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8669, 8681 and 9715 Chinese November 2005

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CONTENTS

CHINESE............................................................................................................................. 1
GCE Advanced Level and GCE Advanced Subsidiary Level ...................................................................... 1 Papers 8681/02 and 9715/02 Reading and Writing ...................................................................................... 1 Papers 8681/03 and 9715/03 Essay ............................................................................................................. 2 Papers 8669/04 and 9715/04 Texts .............................................................................................................. 2 Paper 9715/05 Prose .................................................................................................................................... 4

ap eP s er om .c

FOREWORD
This booklet contains reports written by Examiners on the work of candidates in certain papers. Its contents are primarily for the information of the subject teachers concerned.

8669, 8681 and 9715 Chinese November 2005

CHINESE
GCE Advanced Level and GCE Advanced Subsidiary Level
Papers 8681/02 and 9715/02 Reading and Writing

General comments Understanding of the texts On the whole, candidates demonstrated an excellent understanding of the arguments, ideas and information contained in the two texts, and there were only a few cases where insufficient understanding of the texts caused problems. Responding to the questions Generally, candidates answers were full, clearly-expressed and showed good engagement with the texts. Where there were problems, these were usually due to candidates providing too little detail in their answers or answering questions from personal experience rather than from the information contained in the texts. The majority of candidates now seem to be aware of the need to use their own words, and in many cases produced excellent work. Unfortunately, there were still a few examples of candidates ignoring the rubric and copying answers straight from the texts. Quality of language Most candidates were able to organise the required information in their own words. However, although the quality of language was generally good, certain expressions and grammatical structures were sometimes used inappropriately. Punctuation was also poor on some scripts.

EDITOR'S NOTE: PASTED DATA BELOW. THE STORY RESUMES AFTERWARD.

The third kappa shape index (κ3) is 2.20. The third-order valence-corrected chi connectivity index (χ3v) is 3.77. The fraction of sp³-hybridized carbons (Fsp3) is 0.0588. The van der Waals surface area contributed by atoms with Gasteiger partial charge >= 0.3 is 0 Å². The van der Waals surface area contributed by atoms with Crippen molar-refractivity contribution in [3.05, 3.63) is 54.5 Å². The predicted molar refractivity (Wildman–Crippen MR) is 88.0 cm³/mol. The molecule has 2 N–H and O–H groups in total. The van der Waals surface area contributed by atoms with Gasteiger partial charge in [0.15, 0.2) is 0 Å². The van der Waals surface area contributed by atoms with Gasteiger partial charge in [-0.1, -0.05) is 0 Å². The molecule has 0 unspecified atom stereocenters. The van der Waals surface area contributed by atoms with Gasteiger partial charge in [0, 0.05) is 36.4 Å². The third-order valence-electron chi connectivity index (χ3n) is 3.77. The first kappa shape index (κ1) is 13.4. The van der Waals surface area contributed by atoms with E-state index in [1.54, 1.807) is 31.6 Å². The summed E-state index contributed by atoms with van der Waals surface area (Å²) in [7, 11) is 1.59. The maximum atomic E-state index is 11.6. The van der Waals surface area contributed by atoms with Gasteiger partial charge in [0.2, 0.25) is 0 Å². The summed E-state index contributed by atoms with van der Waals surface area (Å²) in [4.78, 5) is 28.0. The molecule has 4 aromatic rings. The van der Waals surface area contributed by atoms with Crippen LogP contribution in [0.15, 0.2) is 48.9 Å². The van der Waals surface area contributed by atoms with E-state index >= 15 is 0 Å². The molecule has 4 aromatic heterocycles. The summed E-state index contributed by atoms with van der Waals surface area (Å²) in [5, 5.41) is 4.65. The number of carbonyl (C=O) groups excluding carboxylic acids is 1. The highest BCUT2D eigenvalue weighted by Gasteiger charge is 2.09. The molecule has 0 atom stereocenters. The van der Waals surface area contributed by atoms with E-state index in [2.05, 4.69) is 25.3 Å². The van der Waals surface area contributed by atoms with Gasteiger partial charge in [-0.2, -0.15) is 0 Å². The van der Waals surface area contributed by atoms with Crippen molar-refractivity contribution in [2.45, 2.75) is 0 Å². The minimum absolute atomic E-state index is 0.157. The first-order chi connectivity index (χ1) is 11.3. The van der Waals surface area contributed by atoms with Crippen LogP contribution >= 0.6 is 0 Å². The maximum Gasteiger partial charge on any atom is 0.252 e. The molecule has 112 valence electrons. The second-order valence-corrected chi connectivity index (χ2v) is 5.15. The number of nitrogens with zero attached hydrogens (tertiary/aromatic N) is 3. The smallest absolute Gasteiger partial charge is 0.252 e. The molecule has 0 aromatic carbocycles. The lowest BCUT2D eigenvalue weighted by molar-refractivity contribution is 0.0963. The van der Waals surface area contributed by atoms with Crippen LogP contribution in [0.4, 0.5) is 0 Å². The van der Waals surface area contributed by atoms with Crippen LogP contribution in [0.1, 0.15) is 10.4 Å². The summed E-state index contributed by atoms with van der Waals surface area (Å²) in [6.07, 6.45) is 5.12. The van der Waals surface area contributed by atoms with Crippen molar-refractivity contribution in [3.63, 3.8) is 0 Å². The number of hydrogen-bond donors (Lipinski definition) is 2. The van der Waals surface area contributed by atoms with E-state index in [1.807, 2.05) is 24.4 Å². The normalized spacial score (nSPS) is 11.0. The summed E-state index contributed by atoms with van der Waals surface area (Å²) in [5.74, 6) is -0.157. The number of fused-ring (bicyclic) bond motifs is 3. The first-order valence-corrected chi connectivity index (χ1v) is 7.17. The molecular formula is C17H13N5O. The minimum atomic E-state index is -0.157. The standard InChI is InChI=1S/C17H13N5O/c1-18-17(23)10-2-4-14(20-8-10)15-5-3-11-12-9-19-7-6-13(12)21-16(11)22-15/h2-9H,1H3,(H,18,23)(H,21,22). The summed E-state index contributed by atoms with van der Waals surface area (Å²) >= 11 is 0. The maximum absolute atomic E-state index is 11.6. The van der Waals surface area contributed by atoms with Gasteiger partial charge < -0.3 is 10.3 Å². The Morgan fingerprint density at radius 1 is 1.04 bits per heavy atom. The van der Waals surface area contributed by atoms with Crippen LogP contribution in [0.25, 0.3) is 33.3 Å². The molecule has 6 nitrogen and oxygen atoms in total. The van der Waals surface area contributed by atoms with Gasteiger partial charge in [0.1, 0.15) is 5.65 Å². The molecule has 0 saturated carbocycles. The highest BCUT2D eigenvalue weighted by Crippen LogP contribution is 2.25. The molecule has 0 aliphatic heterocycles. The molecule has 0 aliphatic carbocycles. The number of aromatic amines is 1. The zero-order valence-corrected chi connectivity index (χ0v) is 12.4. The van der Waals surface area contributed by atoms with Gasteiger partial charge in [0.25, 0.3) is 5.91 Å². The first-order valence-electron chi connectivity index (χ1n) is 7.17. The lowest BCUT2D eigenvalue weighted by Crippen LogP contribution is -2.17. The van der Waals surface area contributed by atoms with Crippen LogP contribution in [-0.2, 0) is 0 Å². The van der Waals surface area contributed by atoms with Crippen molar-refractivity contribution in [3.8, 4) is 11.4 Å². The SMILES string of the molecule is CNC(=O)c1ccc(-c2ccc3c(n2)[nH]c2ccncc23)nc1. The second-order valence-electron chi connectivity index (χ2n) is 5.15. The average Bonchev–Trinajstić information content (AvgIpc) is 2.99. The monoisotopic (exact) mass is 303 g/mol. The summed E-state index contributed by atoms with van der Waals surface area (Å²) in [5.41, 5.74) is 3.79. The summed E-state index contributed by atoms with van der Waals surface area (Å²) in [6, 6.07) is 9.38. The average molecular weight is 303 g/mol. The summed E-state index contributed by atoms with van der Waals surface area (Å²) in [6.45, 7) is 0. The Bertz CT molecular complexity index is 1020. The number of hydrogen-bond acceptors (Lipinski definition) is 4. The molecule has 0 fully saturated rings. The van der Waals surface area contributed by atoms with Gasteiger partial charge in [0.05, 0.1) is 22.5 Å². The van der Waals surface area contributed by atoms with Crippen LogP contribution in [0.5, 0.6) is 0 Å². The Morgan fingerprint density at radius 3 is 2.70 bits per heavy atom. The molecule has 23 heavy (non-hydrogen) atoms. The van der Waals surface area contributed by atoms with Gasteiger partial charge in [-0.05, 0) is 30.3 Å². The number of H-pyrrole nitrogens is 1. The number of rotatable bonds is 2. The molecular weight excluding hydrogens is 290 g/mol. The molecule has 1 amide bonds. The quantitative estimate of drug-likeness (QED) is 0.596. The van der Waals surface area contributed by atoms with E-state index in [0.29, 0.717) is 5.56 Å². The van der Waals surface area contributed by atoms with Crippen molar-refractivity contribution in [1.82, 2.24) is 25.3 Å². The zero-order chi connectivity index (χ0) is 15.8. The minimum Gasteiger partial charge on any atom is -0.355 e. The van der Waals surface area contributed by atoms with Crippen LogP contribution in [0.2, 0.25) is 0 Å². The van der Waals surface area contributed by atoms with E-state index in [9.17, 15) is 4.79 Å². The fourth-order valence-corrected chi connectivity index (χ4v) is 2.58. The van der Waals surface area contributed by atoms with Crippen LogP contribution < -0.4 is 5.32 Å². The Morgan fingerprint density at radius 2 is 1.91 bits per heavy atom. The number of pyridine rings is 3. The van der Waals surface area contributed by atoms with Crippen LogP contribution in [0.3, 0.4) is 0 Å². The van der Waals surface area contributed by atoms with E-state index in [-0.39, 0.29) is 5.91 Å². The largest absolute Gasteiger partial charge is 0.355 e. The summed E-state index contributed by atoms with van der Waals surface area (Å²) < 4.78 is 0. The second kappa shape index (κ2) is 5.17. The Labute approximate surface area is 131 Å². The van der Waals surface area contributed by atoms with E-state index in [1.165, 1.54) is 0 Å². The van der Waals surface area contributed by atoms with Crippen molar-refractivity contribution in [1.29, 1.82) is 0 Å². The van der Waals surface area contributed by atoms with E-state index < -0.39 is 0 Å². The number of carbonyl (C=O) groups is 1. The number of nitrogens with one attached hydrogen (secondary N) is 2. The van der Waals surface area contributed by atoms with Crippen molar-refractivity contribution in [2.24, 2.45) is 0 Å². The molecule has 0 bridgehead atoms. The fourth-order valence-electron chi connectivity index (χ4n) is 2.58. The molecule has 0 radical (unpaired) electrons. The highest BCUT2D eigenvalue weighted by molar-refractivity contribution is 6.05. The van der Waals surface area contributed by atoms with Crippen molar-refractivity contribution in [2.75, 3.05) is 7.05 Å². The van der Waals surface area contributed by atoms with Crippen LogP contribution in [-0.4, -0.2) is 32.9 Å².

Comments on specific questions Section 1 Question 1 Although (a)-(d) were answered correctly by most candidates, (e) caused some problems. Question 2 A good performance by the vast majority of candidates. (a) proved the most straightforward question. Although (b)-(d) were well answered by many candidates, some answers were awkward or contained redundant elements. Question 3 On the whole candidates coped very well with these questions. Where problems occurred it was usually because candidates gave answers that were incomplete or that did not relate to the text. Section 2 Question 4 Again, the majority of candidates gave good answers. incomplete. Some marks were lost where answers were

8669, 8681 and 9715 Chinese November 2005

Question 5 Candidates are required to write a directed summary of the two texts and then provide a personal response to a specific issue. The best performances came from candidates who integrated material from the text with their own ideas and showed good control of the language. Unfortunately, some candidates did not refer to the information in the texts as required and/or did not incorporate their own ideas/experiences in the answer. Others did not seem to realise that they needed to focus on the question set and instead wrote about how to stay healthy through exercises etc.

Papers 8681/03 and 9715/03 Essay

General comments Once again, Examiners were impressed by candidates' mastery of the Chinese language. Almost all the work produced by candidates was fluent and reasonably accurate. To achieve the highest marks, essays need to be detailed, clearly relevant and well illustrated, as well as coherently argued and structured. In many cases, candidates presented a number of ideas, but did not fully develop any of them. Such essays tended to be rather superficial. Weaker answers often included a lot of irrelevant information, which affected the coherence of the argument. Essays usually fell within the prescribed word length. Candidates should be reminded to write in dark blue or black ink. It is also helpful if they state clearly which question they are answering.